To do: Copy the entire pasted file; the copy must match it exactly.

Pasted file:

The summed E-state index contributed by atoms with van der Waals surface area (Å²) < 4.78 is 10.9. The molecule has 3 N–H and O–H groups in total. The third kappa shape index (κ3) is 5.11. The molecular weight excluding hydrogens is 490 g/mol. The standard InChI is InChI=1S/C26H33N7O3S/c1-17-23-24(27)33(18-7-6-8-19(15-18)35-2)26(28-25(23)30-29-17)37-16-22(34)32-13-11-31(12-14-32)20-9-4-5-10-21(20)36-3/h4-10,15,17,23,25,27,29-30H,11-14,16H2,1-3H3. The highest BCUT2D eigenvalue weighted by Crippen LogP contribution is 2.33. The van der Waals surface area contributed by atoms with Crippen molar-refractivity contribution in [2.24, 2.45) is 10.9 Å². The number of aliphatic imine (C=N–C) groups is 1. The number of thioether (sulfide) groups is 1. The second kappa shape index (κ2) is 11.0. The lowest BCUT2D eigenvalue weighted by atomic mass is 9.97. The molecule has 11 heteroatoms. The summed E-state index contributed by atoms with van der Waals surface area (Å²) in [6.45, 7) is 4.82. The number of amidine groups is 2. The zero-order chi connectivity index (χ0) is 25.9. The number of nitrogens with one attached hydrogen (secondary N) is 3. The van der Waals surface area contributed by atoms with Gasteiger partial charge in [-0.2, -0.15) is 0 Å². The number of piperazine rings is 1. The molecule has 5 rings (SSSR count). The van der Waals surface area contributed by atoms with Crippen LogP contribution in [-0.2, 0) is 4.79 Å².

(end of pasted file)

The summed E-state index contributed by atoms with van der Waals surface area (Å²) < 4.78 is 10.9. The molecule has 3 N–H and O–H groups in total. The third kappa shape index (κ3) is 5.11. The molecular weight excluding hydrogens is 490 g/mol. The standard InChI is InChI=1S/C26H33N7O3S/c1-17-23-24(27)33(18-7-6-8-19(15-18)35-2)26(28-25(23)30-29-17)37-16-22(34)32-13-11-31(12-14-32)20-9-4-5-10-21(20)36-3/h4-10,15,17,23,25,27,29-30H,11-14,16H2,1-3H3. The highest BCUT2D eigenvalue weighted by Crippen LogP contribution is 2.33. The van der Waals surface area contributed by atoms with Crippen molar-refractivity contribution in [2.24, 2.45) is 10.9 Å². The number of aliphatic imine (C=N–C) groups is 1. The number of thioether (sulfide) groups is 1. The second kappa shape index (κ2) is 11.0. The lowest BCUT2D eigenvalue weighted by atomic mass is 9.97. The molecule has 11 heteroatoms. The summed E-state index contributed by atoms with van der Waals surface area (Å²) in [6.45, 7) is 4.82. The number of amidine groups is 2. The zero-order chi connectivity index (χ0) is 25.9. The number of nitrogens with one attached hydrogen (secondary N) is 3. The van der Waals surface area contributed by atoms with Gasteiger partial charge in [-0.2, -0.15) is 0 Å². The number of piperazine rings is 1. The molecule has 5 rings (SSSR count). The van der Waals surface area contributed by atoms with Crippen LogP contribution in [-0.2, 0) is 4.79 Å².